The Guide to Online Journalism

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March 28, 2010 by  

Alan Rusbridger

Philip Meyer, author of The Vanishing Newspaper, and Alan Rusbridger, director of Guardian Media and News, open the second day of Journalism 2020 emphasizing the need to approach online journalism with a digital mindset.

Merely transposing a paper edition onto the Web site simply won’t work. With this in mind, Meyer highlights the importance of professionalizing online journalism. The United States offers online certification programs for high schools to help establish quality standards and to regulate  online information, while sites like Factcheck.org and Snopes.com are pioneers in this area. Speaking of his experience at the Guardian, Alan Rusbridger advocates Jeff Jarvis’ fundamental concept of online journalism, “Cover what you do best, link to the rest,” and lists 10 principles of online journalism:

1.  Encourage participation and welcome feedback
2.  It is not a static “us” against “them” publication
3.  Encourage others to start a debate, publish material or make suggestions.
4.  Help create communities around common interests and themes
5.  Open up to the Web and become a part of it
6.  Bring together and supervise the work of others
7.  Accept that journalists are not the only authoritative, expert or interesting voice
8.  Take in, express and reflect diversity but also promote shared values
9 . Accept that publication can be the start of the journalistic process and not the end
10. Be forthright and open to challenges and improvements, including corrections, clarifications and further debate.

Rusbridger says that newspapers in 2020 will be “mutualized,” shared newspapers based on trust and participation in which the line dividing the journalist and reader is very fine, almost nonexistent.

Antoni Maria Piquè (left) with José Garcia Avilés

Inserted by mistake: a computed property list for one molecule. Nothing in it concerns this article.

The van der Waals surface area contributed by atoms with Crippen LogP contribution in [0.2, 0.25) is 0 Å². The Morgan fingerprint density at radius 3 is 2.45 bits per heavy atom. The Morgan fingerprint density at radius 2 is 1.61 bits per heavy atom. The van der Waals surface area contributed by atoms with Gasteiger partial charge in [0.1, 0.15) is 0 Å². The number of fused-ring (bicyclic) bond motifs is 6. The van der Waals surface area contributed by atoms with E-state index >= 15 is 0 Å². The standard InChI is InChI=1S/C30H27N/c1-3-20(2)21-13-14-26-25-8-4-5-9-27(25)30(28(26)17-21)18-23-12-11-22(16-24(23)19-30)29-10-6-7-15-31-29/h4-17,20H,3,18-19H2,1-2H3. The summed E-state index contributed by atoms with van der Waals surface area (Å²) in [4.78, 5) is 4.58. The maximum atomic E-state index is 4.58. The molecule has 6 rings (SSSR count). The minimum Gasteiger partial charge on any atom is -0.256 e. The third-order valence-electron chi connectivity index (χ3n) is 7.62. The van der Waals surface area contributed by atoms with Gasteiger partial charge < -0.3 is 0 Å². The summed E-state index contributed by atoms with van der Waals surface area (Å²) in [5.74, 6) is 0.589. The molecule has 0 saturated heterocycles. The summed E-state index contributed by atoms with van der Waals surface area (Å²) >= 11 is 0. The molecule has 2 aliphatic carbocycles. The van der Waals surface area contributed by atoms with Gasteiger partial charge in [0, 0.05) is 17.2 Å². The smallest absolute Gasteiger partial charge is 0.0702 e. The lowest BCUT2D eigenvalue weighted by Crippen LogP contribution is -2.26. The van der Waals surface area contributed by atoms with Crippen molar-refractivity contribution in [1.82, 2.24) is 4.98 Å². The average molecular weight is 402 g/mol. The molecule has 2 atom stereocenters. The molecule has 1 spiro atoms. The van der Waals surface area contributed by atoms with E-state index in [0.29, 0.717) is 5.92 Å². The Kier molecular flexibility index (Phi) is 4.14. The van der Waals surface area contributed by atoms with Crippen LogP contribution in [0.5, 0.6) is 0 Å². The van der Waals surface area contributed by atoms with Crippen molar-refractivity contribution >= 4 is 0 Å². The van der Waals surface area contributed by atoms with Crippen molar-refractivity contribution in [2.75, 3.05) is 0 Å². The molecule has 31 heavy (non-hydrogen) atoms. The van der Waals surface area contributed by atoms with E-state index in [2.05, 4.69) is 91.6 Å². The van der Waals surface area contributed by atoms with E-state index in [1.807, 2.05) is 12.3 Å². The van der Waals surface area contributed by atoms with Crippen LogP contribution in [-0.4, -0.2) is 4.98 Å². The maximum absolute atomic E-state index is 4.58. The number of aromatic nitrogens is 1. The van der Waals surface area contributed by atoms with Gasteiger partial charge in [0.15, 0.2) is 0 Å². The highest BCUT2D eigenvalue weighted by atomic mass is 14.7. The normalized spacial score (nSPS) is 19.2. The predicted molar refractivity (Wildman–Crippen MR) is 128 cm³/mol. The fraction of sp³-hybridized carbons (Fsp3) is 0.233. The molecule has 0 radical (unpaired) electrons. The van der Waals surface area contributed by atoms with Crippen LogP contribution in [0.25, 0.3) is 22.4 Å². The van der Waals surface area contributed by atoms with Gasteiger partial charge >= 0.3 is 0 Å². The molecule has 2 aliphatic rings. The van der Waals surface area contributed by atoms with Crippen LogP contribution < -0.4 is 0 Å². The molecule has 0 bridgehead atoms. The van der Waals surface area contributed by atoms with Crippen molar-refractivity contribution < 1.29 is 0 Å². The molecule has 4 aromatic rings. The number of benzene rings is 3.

At the end of the second day, Antoni Maria Piquè – consultant to key media companies in Latin America and associate professor at the International University of Catalunya’s School of Journalism – took the floor and wowed the crowd with his presentation on online journalism in South America. Who knew Craiglist’s main competitor is headquartered in Buenos Aires? OLX – a platform for free classifieds and small ads which operates in South America, Austria and Germany -  registered a $2.8 million dollar turnover in 2009. Piquè went on to describe the sport newspaper Lance!, which is headquartered in Rio De Janeiro and produces three regional editions, multimedia radio, a sports TV platform on the Web and a monthly magazine. Print editions of Lance! had a circulation rate of 140,000 copies per day in 2009. Visits to the site: 8 million per day. It’s no surprise that – as Piqué says – no Lance! journalist would prefer to work exclusively for the paper edition. Concerning the future of journalism, Piqué  is quite positive, although less confident with regard to the fate of print media.  Printing and distribution processes represent between 70-80 percent of print costs, much too high to be sustainable. According to Piquè, who worked for 20 years as a journalist for print media, the future of journalism is online and whoever falls behind is destined for failure.

Natascha Fioretti is a research assistant at the University of Lugano. She’s the EJO’s Italian Web Editor and coordinates and promotes EJO events. Bilingual in Italian and German, she earned a degree in Foreign Languages and Literature Studies at the Università Cattolica del Sacro Cuore di Milano and a Master’s degree in New Technology Enhanced Communication for Cultural Heritage obtained at the Università della Svizzera italiana. As a freelance journalist Natascha writes for a variety of print publications.

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